Nesting owls moved to bird sanctuary

Crowds have been flocking to see baby Great Horned Owls in a nest in the Mountain Shadows area this week. Hundreds of people have been stopping to view the owlets at the corner of Centennial Boulevard and Flying W Ranch Road but Colorado Parks and Wildlife spokesman Michael Seraphin is cautioning viewers to keep their distance. "The parents can be protective of the nest and may dive-bomb pedestrians," he said. The tree is adjacent to the parking lot of a Walgreens and store employees there are also concerned about activity around the nest and are suggesting viewers not get closer than 100 feet to the owlets. Photo by Mark Reis, The Gazette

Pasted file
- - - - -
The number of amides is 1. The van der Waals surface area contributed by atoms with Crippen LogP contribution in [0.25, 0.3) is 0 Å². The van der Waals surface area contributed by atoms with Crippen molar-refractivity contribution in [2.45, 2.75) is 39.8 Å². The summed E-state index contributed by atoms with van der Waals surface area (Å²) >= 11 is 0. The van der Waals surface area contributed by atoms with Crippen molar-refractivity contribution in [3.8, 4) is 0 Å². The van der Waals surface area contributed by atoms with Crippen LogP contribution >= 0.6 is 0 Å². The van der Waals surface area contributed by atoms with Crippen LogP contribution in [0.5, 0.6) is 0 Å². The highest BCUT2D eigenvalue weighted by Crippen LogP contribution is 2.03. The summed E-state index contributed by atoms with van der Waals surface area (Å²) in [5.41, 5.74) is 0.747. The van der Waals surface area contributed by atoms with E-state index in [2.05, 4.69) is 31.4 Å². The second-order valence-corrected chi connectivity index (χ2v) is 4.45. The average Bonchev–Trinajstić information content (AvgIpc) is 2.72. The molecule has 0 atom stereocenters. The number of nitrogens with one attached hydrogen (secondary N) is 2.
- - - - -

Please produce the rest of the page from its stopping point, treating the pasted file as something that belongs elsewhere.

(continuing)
Crowds have been flocking to see baby Great Horned Owls in a nest in the Mountain Shadows area this week. Hundreds of people have been stopping to view the owlets at the corner of Centennial Boulevard and Flying W Ranch Road but Colorado Parks and Wildlife spokesman Michael Seraphin is cautioning viewers to keep their distance. "The parents can be protective of the nest and may dive-bomb pedestrians," he said. The tree is adjacent to the parking lot of a Walgreens and store employees there are also concerned about activity around the nest and are suggesting viewers not get closer than 100 feet to the owlets. Photo by Mark Reis, The Gazette
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